[ uh-rahyz ]
See synonyms for: arisearisenarisesarising on

verb (used without object),a·rose, a·ris·en [uh-riz-uhn], /əˈrɪz ən/, a·ris·ing.
  1. to get up from sitting, lying, or kneeling; rise: He arose from his chair when she entered the room.

  2. to awaken; wake up: He arose at sunrise to get an early start to the beach.

  1. to move upward; mount; ascend: A thin curl of smoke arose lazily from the cabin.

  2. to come into being, action, or notice; originate; appear; spring up: New problems arise daily.

  3. to result or proceed; spring or issue (sometimes followed by from): It is difficult to foresee the consequences that may arise from this action. After such destruction many problems in resettlement often arise.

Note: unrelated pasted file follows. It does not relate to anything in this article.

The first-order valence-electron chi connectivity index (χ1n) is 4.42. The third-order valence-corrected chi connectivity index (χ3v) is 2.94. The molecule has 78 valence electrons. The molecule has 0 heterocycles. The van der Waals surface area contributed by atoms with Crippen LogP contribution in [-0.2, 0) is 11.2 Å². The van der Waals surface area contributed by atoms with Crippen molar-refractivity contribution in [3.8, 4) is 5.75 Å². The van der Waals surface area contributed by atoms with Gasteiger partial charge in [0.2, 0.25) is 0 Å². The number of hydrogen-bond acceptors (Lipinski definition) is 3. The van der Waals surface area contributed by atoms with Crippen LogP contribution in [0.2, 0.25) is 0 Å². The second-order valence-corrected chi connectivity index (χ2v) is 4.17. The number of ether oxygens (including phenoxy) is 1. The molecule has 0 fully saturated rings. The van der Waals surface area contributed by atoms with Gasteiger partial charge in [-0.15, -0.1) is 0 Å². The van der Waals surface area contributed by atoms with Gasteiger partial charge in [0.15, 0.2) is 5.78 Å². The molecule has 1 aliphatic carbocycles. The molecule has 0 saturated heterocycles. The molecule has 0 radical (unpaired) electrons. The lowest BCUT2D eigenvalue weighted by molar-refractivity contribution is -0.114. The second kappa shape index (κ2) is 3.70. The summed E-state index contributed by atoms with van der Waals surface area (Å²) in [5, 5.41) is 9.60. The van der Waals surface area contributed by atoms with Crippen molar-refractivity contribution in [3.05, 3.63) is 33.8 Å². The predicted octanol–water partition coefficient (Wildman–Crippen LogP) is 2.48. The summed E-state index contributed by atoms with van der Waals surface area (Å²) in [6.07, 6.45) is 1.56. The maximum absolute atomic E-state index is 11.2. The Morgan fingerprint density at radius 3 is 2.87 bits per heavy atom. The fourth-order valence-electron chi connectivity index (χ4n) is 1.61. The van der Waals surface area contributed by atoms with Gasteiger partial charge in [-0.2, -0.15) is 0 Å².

Origin of arise

First recorded before 900; Middle English arisen, Old English ārīsan; cognate with Gothic ur-reisan; equivalent to a-3 + rise

Other words for arise

Other words from arise

  • re·a·rise, verb (used without object), re·a·rose, re·a·ris·en, re·a·ris·ing. Unabridged Based on the Random House Unabridged Dictionary, © Random House, Inc. 2023

How to use arise in a sentence

British Dictionary definitions for arise


/ (əˈraɪz) /

verbarises, arising, arose or arisen (intr)
  1. to come into being; originate

  2. (foll by from) to spring or proceed as a consequence; result: guilt arising from my actions

  1. to get or stand up, as from a sitting, kneeling, or lying position

  2. to come into notice

  3. to move upwards; ascend

Origin of arise

Old English ārīsan; related to Old Saxon arīsan, Old High German irrīsan; see rise

Collins English Dictionary - Complete & Unabridged 2012 Digital Edition © William Collins Sons & Co. Ltd. 1979, 1986 © HarperCollins Publishers 1998, 2000, 2003, 2005, 2006, 2007, 2009, 2012